The Prisoner of Second Avenue by Neil Simon. Directed by Flo Hayle.
Reviewed by J. Peter Bergman
"...Cancer from eating graham crackers."
What do you get when a writer of serious comedy decides to get serious about a subject that really isnít funny? You get a comedy (classic definition: nobody dies) that isnít funny even though it tries to be funny. Tries hard. Gets a few laughs. Isnít funny.
Is that a bad thing? Sometimes no. Sometimes an unfunny comedy is a decent thing, a good thing. One prime example of this funny/unfunny syndrome is this bizarre play by the King of Funnyland, Neil Simon. His best comedies are laugh riots, but his best plays are those that make you think. The Prisoner of Second Avenue makes you think. I have now seen, with this new production at the Ghent Playhouse, seven different companies do this play - that includes the original Broadway production twice by the way, with very different actors in the lead roles. I generally do not enjoy it.
I enjoyed the recent production at the Berkshire Theatre Festival with Stephen DeRosa and Veanne Cox. The two of them made Mel and Edna Edison into very funny people indeed.: funny and touching. The director, Warner Shook, made some dangerous choices and the actors gave themselves to the director and his whims. Somehow it turned the play I hated into a genuine laugh-riot Simon comedy.
Flo Hayle, who has directed this production, pulls us back from the slapstick into the realistic. She and the Ghent cast realize more laughs from quiet moments than from loud or ironic ones. They bring us back to a situation that is all too real and make it seem important in spite of the Bronx accents and the tendency to slap gestures. In effect they are sitting somewhere in the middle ground between the too serious and the too funny. They have landed in the "real" and apparently that isnít a bad thing to do with this play.
Simonís story, simply, is about a man who loses his job, his self-respect and a whole lot of sleep whose wife attempts to bring them back but in doing so loses a lot of herself along the way. These two love one another dearly and it is that love and that respect which, like a willow tree, drips to the ground in a series of tableau images and leaves the viewer breathless at times.
Mark Schane-Lydon takes on Mel as though he was an adventure and he never lets go of the reins. From his quiet anguish over his situation and his air-conditioning to his rip-roaring conspiracy theory speeches Schane-Lydon hold the stage as though he had a follow-spot trained on him. His energy and his subtle, nuanced changes bring us a very human Mel, one who uses comedy to unburden a moment or to put a strangle-hold on an emotion. This is his best performance to date with this company and I think it deserves to be seen.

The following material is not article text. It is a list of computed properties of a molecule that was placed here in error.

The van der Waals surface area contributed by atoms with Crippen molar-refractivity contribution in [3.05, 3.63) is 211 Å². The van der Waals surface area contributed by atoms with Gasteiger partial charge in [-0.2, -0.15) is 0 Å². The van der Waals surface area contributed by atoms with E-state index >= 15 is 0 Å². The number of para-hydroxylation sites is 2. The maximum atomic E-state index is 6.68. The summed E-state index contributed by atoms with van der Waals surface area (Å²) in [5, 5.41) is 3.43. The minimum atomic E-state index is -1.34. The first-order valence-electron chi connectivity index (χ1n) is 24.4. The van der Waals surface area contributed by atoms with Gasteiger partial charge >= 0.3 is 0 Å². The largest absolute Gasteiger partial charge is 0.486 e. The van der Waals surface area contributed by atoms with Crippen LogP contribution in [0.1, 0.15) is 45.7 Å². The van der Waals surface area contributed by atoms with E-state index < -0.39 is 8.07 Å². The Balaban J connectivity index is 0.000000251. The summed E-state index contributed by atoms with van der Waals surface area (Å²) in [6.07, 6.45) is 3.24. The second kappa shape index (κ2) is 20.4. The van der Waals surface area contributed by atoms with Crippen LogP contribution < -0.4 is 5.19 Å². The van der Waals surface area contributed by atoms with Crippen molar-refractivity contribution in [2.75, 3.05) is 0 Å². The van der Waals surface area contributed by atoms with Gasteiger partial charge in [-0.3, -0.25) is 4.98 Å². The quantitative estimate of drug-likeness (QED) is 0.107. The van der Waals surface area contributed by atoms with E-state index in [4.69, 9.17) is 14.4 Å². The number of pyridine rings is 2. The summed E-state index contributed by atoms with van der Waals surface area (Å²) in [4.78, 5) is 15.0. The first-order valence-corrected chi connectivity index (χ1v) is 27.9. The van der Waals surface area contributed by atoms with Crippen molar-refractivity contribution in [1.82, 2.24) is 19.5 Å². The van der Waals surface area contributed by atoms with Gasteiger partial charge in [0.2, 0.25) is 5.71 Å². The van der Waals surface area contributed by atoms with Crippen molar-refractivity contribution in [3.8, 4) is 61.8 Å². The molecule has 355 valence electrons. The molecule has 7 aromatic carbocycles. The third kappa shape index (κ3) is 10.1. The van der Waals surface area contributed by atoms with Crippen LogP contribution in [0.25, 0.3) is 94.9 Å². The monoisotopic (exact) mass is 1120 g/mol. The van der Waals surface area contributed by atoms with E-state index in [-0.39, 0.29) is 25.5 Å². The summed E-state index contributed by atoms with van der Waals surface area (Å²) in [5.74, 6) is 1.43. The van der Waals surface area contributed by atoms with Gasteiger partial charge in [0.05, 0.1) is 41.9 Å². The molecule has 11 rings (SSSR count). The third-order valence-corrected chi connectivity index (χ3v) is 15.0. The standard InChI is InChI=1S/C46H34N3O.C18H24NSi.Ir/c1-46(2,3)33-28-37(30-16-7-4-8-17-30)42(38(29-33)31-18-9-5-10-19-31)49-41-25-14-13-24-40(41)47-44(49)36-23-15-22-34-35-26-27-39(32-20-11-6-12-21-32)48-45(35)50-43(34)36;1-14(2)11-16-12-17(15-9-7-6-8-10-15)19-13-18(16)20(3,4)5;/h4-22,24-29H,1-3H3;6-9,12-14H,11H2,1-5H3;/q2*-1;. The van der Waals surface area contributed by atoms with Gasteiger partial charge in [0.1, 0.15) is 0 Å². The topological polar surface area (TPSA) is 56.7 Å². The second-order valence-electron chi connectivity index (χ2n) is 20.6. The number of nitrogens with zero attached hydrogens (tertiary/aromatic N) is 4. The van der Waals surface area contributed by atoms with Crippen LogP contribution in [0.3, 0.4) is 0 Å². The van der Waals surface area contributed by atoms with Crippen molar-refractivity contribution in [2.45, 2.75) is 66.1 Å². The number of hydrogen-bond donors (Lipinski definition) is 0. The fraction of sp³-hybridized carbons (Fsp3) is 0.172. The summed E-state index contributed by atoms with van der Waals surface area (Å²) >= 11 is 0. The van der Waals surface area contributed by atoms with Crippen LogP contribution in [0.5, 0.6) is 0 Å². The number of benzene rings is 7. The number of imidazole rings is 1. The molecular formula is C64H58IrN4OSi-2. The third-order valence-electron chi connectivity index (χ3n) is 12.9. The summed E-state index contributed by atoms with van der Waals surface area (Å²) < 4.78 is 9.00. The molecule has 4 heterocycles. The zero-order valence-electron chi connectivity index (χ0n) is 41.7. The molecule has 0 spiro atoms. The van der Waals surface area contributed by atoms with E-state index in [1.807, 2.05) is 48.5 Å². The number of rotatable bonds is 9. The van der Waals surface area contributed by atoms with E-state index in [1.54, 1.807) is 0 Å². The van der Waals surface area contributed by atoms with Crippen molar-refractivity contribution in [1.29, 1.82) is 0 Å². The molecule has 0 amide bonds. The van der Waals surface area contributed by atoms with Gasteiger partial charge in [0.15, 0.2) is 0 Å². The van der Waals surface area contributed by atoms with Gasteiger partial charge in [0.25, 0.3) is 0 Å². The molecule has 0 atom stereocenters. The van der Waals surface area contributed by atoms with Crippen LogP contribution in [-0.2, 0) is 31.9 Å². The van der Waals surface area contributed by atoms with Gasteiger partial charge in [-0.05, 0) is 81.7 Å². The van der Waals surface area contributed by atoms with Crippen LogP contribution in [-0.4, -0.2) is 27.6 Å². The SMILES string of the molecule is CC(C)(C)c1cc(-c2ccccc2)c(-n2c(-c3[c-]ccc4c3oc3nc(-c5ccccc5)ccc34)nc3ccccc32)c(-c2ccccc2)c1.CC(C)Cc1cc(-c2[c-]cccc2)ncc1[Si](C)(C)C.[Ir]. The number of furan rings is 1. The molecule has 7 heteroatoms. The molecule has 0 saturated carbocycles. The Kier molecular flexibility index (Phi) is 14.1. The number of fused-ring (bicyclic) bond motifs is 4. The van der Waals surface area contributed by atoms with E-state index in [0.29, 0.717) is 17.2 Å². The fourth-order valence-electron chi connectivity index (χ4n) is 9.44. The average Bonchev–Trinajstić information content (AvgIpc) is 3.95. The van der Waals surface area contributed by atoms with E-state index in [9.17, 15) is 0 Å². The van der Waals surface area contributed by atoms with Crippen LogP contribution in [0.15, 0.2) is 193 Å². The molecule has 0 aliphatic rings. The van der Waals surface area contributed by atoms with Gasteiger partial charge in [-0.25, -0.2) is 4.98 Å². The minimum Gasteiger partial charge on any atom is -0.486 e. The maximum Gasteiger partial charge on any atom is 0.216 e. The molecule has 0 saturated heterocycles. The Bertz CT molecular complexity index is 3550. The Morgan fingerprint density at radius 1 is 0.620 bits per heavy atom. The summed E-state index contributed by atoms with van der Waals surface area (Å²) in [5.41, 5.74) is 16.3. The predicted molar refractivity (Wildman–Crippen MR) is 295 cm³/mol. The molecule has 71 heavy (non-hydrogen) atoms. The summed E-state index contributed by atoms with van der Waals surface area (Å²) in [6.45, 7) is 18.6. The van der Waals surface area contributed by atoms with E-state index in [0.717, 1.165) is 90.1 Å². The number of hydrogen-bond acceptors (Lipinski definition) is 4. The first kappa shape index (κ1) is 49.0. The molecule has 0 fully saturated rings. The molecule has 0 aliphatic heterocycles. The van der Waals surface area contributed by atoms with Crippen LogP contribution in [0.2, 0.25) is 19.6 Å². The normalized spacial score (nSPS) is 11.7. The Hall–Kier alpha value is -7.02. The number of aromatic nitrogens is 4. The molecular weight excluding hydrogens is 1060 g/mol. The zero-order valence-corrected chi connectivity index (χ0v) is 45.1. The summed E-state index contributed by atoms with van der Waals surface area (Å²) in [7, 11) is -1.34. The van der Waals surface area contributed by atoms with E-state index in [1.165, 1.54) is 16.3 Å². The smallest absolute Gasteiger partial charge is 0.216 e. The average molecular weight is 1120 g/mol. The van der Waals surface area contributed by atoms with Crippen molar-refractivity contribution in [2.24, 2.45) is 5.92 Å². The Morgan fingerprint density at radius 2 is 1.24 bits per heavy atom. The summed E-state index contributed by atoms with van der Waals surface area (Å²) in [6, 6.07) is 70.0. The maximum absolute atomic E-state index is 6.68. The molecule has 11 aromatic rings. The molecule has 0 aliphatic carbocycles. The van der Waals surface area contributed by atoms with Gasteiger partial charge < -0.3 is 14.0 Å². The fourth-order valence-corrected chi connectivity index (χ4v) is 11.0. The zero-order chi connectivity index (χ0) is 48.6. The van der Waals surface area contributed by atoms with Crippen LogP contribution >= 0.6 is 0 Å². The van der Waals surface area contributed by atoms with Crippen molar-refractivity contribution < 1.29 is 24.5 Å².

As his supposedly unflappable wife Edna, Roseann Cane takes on the most difficult part I have seen her play. In spite of a cast of six visible players, two off-stage characters and three supers with a nefarious mission, this is still definitely a two-character play and Cane gets to explore the one who almost never has felt real and alive before. (This part even defeated Ann Bancroft who undertook it in the sadly unsuccessful movie with Jack Lemmon.) Cane holds Edna together masterfully until the final scene. But up until then she is really living the role on stage.
Melís older brother Harry is played nicely by Paul Murphy who has this character down perfectly. I think the direction holds him back a bit too much, but basically I liked his work very much here.
Melís three sisters are played to the calm, super-reality-based levels by Sally Dodge, Kathy Wohlfield and - at her very best - Marie Allocca. Her Pearl is quizzical and endearing. Dodgeís character, Pauline, expresses just the right amount of personal turpitude with her "how much?" attitude.
Ben Heymanís set is perfectly functional and Ted Bombolaís lighting works even when it doesnít define time of day or time of year. A few oddities will, I am told, be straightened out. Joanne Maurer, who always seems to know the characters era and needs, provides the right costumes for everyone.
Flo Hayle, whom I have known as an actress and singer since the 1960s, is a welcome addition to the roster at this theater. Her work has clarity and shows an understanding of who, what and why the characters are as they are in this play.
The final scene lags quite a bit, and the final image of the play, Simonís jokish raison díetre for creating the two hour evening, doesnít work. It only has once for me in all these different editions and here it just didnít.
That said, if your taste runs to the unusual, if you yearn for a comedy that will let you laugh but doesnít do its damndest to make you, take a peak at the Ghent Playhouse production of this uneven Neil Simon treasure. Itís been buried and now itís unearthed. You should see this second staged resurrection and admire its faults, failures and familiar faces. Thatís always fun.
The Prisoner of Second Avenue runs through May 30 at the Ghent Playhouse, on Town Hall Road, adjacent to the Ghent firehouse, just off Route 66, where tickets are only $12-$15. For information go to their website at www.ghentplayhouse.org or call the box office at 518-392-6264.